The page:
NEW YORK (CBSNewYork) — A new report finds that some New York City public schools are owed millions of dollars as part of agreements with charter schools.

Inside a building in East Harlem is what parents describe as a tale of two cities.

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On one side is Success Academy Charter School, on the other is PS 375 Mosaic Preparatory Academy, where 9-year-old Haylee Rosado is a student.

Despite the cracked floors and walls, she loves it but says Success Academy is in much better shape.

“They’re, like, nicer and, like, a bit neat,” Haylee told CBS2’s Hazel Sanchez.

“The grade in the lower floor, they had, you could tell that they had more things, more advanced things that other students didn’t have in his school,” parent Arlene Falcon said.

By state law, every time a charter school receives funding to renovate, public schools sharing the same building are supposed to receive matching funding to make their own upgrades.

But after analyzing city records from 2014 to 2019, advocacy group “Class Size Matters” found more than 127 city public schools sharing buildings with charter schools were shortchanged more than $15 million.

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“According to the law, those funds are supposed to be provided within three months of a charter school making renovations to their part of the building,” said Fiona Yung, with Class Size Matters. “When is that money going to come? It hasn’t happened yet.”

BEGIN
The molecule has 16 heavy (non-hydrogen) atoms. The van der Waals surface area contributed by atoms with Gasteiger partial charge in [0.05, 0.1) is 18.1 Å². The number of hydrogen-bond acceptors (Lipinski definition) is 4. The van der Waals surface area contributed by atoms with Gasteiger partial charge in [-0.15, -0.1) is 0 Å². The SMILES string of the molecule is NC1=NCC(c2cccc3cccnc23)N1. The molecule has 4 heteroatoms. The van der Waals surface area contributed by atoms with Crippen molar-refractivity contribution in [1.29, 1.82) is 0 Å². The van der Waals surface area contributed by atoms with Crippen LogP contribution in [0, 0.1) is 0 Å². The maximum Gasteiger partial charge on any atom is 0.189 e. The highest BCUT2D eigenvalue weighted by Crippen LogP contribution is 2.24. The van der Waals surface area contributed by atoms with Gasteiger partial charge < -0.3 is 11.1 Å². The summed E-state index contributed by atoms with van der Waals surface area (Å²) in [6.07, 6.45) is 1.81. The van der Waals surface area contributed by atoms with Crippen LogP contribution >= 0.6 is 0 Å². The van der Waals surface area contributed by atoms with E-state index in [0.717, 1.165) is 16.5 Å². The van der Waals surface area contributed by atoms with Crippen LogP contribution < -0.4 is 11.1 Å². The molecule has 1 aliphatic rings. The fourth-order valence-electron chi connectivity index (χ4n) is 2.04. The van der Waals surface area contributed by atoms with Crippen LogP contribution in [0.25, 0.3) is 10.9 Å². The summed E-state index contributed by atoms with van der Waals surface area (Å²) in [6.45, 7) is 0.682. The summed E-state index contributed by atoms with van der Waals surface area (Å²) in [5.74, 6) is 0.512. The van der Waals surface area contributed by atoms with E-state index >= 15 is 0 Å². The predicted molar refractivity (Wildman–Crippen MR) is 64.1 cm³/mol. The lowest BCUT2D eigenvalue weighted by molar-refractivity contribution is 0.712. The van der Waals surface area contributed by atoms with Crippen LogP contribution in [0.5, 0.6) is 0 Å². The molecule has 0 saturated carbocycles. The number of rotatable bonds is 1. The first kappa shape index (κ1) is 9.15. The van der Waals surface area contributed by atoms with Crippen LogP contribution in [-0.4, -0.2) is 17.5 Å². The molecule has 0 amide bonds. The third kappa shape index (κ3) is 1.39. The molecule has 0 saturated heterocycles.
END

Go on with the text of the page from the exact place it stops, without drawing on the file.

City data shows from 2014 to 2019, Success Academy Harlem East received about $929,000 in renovation funding not matched by the Department of Education, but the DOE says $913,000 of those expenditures, including the cost of new AC units, are exempt.

That still leaves about $16,000 in missed funding for Mosaic.

“It’s very unfortunate and sad to hear that this is happening, but you know, here’s hoping for change,” parent Crystal Mendez said.

Class Size Matters is calling on the DOE to pay public schools the matching funds they’re owed.

If not, they demand the state or city comptroller conduct an audit.

The DOE issued this statement:

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“We match and often exceed every facility investment for co-located district schools and we don’t force Principals to make sometimes multi-million dollar decisions in a rushed manner, which this report seems to call for.”